Surprise surprise…

This was the headline of an article in the British (online) magazine Horse and Hound last week. It was tagged ‘Overweight horses‘.This study was carried out by the veterinary and agricultural science faculty at the University of Melbourne, Australia on a mere twenty-four horses. Such a small sample is in itself totally inadequate for any truly conclusive study, but such is the trend these days. Although there was a variation in exercise — one group did not work; the others, 15 minutes  “brisk trot”, with five minutes’ walking before and afterwards, five days per week for 12 weeks — there was no diet control group : all the horses were being fed identically.

Considering the study was particularly aimed at the obese horse with restricted diet, we see –once again– the veterinary world trying to accommodate rather than eliminate a serious problem. The main reasons for obesity in horses are the same reasons for obesity in humans : primarily lack of exercise followed by a poorly adapted diet.

The systematic incarceration during the winter combined with commercial feed is sufficient to raise, or at least maintain, the level of insulin resistance. Exposure to sugar-rich grass in the early spring will push the level of insulin resistance higher often resulting in laminitis, at times extremely serious. 


Grazing horse

In order to break this cycle, the horse needs to have a naturally restricted diet — that means free access but to less rich food — which will decrease the level of insulin resistance sufficiently to remove the dangers associated with young spring grass. Typically such a diet is winter grasses and in their absence, hay. This does not mean alfalfa (lucerne), soya bean meal or anything similar. In the majority of cases there is also absolutely no reason for giving supplements either. All the horse needs can almost always be found in the field; be aware that minerals must be balanced. Although the supplement itself may apparently be balanced, it does not take into account in any way the living environment of the individual horse. However, the horse itself will frequently be able to balance its requirements if it has sufficient access to natural foodstuffs.

Another Horse and Hound article this week reference a fight against colic. The British Horse Society — an organization like many such similar bodies, not exactly the most exemplary in true equine welfare — is joining up with the University of Nottingham (UK) for their first colic awareness week.

Unsurprisingly, many owners — more than 90% surveyed, according to the article — are incapable of spotting the early signs of colic. The BHS website colic page is amazingly poor. It mentions that “…many years of research and development of new methods of diagnosing and treating colic…” whereas in reality ‘colic’ is a generic name for any intestinal problem, from blockage due to impaction of something ingested to a twisted bowel. There is also reference to REACT, the acronym that can be used to identify potential colic, but anything else requires watching the videos or requesting the information pack.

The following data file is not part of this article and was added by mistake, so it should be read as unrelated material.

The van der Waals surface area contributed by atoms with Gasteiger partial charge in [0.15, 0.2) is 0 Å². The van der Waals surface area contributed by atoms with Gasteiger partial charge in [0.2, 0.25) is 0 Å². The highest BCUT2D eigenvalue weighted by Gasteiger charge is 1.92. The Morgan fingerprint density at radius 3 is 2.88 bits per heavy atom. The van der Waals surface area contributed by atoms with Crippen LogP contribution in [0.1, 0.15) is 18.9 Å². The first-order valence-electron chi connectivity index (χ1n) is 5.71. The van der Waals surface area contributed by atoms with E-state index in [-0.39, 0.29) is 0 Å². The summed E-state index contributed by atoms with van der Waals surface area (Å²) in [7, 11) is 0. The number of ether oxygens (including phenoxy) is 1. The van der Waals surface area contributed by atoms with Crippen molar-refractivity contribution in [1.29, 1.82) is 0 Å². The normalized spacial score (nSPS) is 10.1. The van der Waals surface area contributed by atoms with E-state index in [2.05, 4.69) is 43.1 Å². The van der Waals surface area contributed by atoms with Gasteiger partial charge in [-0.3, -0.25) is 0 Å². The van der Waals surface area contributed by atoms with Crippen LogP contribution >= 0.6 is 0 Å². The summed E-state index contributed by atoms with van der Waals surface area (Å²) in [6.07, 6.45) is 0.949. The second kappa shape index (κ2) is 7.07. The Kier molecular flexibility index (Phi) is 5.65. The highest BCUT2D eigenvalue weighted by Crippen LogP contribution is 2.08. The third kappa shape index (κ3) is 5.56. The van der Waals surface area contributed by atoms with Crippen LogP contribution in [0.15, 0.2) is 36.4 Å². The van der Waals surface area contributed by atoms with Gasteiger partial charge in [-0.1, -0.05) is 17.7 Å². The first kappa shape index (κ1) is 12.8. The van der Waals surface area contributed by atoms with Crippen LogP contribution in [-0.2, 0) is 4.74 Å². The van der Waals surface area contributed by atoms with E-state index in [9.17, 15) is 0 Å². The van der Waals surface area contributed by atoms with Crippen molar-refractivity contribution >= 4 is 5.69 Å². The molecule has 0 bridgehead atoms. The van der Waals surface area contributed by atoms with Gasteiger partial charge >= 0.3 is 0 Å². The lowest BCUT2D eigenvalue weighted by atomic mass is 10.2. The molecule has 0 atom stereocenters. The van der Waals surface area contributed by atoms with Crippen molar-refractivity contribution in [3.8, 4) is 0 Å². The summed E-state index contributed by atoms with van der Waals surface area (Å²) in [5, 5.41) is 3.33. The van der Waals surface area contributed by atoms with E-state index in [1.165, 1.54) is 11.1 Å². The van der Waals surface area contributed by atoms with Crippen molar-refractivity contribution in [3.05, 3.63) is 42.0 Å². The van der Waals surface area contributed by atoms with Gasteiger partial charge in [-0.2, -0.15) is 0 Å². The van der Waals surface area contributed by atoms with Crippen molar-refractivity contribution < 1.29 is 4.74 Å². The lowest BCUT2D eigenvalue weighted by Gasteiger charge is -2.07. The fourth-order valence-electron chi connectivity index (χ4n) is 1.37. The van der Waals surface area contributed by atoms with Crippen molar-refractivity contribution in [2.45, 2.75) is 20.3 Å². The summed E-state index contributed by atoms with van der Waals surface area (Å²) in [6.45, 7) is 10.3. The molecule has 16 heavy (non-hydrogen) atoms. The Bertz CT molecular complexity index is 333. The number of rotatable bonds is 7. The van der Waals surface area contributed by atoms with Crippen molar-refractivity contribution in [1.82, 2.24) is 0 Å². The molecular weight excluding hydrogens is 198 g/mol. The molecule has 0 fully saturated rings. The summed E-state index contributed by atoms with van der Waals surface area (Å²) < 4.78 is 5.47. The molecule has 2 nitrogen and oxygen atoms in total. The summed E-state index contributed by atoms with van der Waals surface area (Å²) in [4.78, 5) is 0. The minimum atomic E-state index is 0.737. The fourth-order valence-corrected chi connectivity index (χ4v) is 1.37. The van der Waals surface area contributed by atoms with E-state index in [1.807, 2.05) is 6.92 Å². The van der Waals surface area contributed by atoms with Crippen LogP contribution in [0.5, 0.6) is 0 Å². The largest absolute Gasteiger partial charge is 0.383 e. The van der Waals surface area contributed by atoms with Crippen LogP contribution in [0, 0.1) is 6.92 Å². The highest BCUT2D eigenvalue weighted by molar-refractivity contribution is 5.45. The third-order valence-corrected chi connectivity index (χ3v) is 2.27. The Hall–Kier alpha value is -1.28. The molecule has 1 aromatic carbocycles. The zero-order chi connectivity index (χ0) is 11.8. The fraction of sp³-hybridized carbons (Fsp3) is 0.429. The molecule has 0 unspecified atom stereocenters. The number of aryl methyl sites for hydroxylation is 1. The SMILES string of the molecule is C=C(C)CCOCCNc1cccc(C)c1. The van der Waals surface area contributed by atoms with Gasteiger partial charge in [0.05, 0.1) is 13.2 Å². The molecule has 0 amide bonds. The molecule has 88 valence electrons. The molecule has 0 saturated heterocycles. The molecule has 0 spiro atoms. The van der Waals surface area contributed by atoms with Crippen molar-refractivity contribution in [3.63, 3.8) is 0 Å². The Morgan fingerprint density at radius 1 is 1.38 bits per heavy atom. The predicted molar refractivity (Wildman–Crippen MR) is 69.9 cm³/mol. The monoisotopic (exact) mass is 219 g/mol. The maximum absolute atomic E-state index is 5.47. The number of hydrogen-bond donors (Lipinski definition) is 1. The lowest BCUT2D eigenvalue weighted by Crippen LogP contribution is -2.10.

In fact, the videos add nothing new, either. They merely promote REACT and talk about ‘having a plan’ — basically what do you do at 2 o’clock in the morning and do you envisage being able to pay £5000+ for colic surgery…

Two important things are missing from both the video and the webpage. In the video there is mention of knowing your horse and of TPR –a subject missing on the webpage– explaining that to be able to identify the signs better, you should be aware of what is and what is not normal for your horse: TPR should also be an aid in this. TPR is Temperature, Pulse and Respiration; what is not explained, are the normal values. Although there will be some slight variation from individual to individual, when we look at patient for the first time, we know the order of the numbers we are seeing; we know that a horse with 39º is febrile, that if respiration and heartrate at rest are much off 12  and 40 per minute respectively, that something is amiss…But many owners don’t. And it is not always one’s own horse with which one may be confronted. Frequently it is other owners or the yard owner that discover the horse in distress.

The second item missing is probably even more important in the long run: how to minimise the chances of colic. This is a fundamental point, particularly if we want to address the problem effectively. We don’t just want to be able to treat colic; we want to not have to treat it.

We will never be able to eliminate colic completely. It is not like a viral or bacterial infection that can be avoided by vaccination; colic is often an impaction caused by accidental ingestion of a foreign body or torsion, the twisting of the bowel. But we can reduce many of the factors which will contribute to the chances of a colic.

The majority of horses spend at least
half of their lives locked up like this...
  • Incarceration or any restriction of movement does not encourage a good bowel movement (typically in the BHS video, we see the stabled horse – an abomination in itself so much at odds with the BHS ethos of equine welfare)
  • Feeding –or provision of– inappropriate foodstuffs: incarcerated horses rarely have sufficient hay and end up eating their bedding; straw, wood chippings, copra, and such materials are highly dangerous; incorrect feeds such as grains and cereals can contribute similarly
  • Baling twine not properly removed from hay bales can be ingested accidentally; similarly, plastic packaging
  • Rubbish tipped or even just blown into the field

These are just a few of the causes of colic but they are the most prevalent – particularly the first two which are also the two that can be addressed the most easily…

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